So many of us in the modern Western world are taught to beat the shit out of ourselves, because beating the shit out of ourselves is apparently how we will grow. How we heal. How we will earn the right to be loved.

Reality check: If you beat the shit out of a baby or a dog or a bird or any living organism, does it grow?

Does it heal?

Does it earn the right to be loved?

In fact, living organisms grow in the warm light of safety and curious exploration. We heal under the soothing balm of compassion and kindness. And to be loved is our birthright; it does not need to be “earned.”

So today, on New Year’s Day, can I make a suggestion, which you are free to ignore but also free to consider?

 

Resolve to notice pleasure

in your body,

in sensation,

in food,

in the movement of muscle and bone under skin,

in breathing in

and breathing out.

You are awake and alive inside an organic, mammalian body, and it is AMAZING and… and WEIRD and MESSY and SOCIAL and EMOTIONAL and YEAH. That alone is worthy of celebration.

You’re an animal and you’re already beautiful, as your dog is beautiful and a fish is beautiful and a baby – a newborn of any species – is beautiful simply because it is alive on earth and doing the things it was born to do: struggle and connect and live and work.

Your body is the one and only thing you have with you every single day of your life, from birth to death. You can fight it and hate it and rage against it. And you can welcome it and love it and embrace it with compassion and kindness.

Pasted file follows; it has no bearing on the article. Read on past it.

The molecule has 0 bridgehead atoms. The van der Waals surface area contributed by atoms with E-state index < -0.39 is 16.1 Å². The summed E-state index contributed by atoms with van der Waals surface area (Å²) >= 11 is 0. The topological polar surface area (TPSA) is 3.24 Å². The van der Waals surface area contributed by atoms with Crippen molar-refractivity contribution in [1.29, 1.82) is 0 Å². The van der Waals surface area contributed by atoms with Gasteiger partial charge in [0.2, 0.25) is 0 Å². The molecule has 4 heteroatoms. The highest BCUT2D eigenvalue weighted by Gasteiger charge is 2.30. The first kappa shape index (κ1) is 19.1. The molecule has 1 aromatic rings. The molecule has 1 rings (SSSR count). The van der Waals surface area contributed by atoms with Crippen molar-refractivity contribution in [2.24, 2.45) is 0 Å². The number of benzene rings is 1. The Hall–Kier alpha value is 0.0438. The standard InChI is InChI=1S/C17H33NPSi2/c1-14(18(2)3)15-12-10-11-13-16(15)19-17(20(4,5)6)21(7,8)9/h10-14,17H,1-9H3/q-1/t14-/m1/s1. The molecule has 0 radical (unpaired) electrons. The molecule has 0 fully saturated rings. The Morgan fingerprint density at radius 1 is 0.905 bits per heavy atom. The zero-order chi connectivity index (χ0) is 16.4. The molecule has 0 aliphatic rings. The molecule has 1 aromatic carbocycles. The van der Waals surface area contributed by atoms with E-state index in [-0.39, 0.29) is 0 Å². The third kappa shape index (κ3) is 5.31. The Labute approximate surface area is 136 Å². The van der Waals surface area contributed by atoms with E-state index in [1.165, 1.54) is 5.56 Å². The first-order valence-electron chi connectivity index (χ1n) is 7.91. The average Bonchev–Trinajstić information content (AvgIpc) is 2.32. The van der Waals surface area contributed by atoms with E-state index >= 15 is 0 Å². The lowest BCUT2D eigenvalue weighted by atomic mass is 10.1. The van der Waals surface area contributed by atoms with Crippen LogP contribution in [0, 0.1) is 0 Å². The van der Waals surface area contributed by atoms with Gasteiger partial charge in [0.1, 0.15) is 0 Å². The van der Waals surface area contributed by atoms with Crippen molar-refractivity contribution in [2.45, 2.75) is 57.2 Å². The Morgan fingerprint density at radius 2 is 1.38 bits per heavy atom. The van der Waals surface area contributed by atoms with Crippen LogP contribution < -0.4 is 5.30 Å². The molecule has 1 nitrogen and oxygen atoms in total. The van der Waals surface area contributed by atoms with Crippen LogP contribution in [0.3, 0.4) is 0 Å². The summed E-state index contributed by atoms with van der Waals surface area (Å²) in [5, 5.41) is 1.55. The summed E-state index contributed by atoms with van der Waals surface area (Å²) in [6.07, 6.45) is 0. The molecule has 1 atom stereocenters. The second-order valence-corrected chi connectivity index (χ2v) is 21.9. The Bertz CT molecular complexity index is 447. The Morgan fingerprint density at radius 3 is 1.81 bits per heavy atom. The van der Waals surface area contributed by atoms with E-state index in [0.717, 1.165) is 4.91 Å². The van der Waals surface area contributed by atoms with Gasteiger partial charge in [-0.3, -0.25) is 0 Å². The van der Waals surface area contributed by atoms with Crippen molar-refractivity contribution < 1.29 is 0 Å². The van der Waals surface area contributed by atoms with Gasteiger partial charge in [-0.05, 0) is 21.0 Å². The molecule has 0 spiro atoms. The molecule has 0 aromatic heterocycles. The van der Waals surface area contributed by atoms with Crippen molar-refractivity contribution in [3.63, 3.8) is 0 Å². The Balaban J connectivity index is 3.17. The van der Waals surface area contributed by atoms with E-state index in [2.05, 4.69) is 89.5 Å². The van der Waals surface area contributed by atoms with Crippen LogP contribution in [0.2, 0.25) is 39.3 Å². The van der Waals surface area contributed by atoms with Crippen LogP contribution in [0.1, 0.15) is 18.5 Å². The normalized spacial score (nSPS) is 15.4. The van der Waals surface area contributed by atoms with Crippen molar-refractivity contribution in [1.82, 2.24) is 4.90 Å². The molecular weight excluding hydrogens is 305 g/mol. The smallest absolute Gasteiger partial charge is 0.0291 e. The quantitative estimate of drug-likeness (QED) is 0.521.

Resolve, maybe, to notice pleasure, because noticing pleasure creates a context that facilitates safety, curiosity, kindness, and compassion.

I’m not dismissing the rage and shame and grief that lives in our bodies, right alongside the pleasure. On the contrary. When you practice noticing pleasure, you learn the skill of noticing suffering, too, and being gentle and kind with it. You  learn to grant your suffering – and then others’ suffering – the same acceptance and kindness and gentleness that you’re learning give the pleasure, the same acceptance and kindness and gentleness that you would give a suffering infant or a suffering dog.

And more: When you can experience safety, curiosity, kindness, and compassion around the experience of living in your own messy, mammalian body, you help create a context that supports everyone around you in doing the same thing.

 

Make the world a better place in 2015. Spend more time noticing pleasure.

Just an idea.

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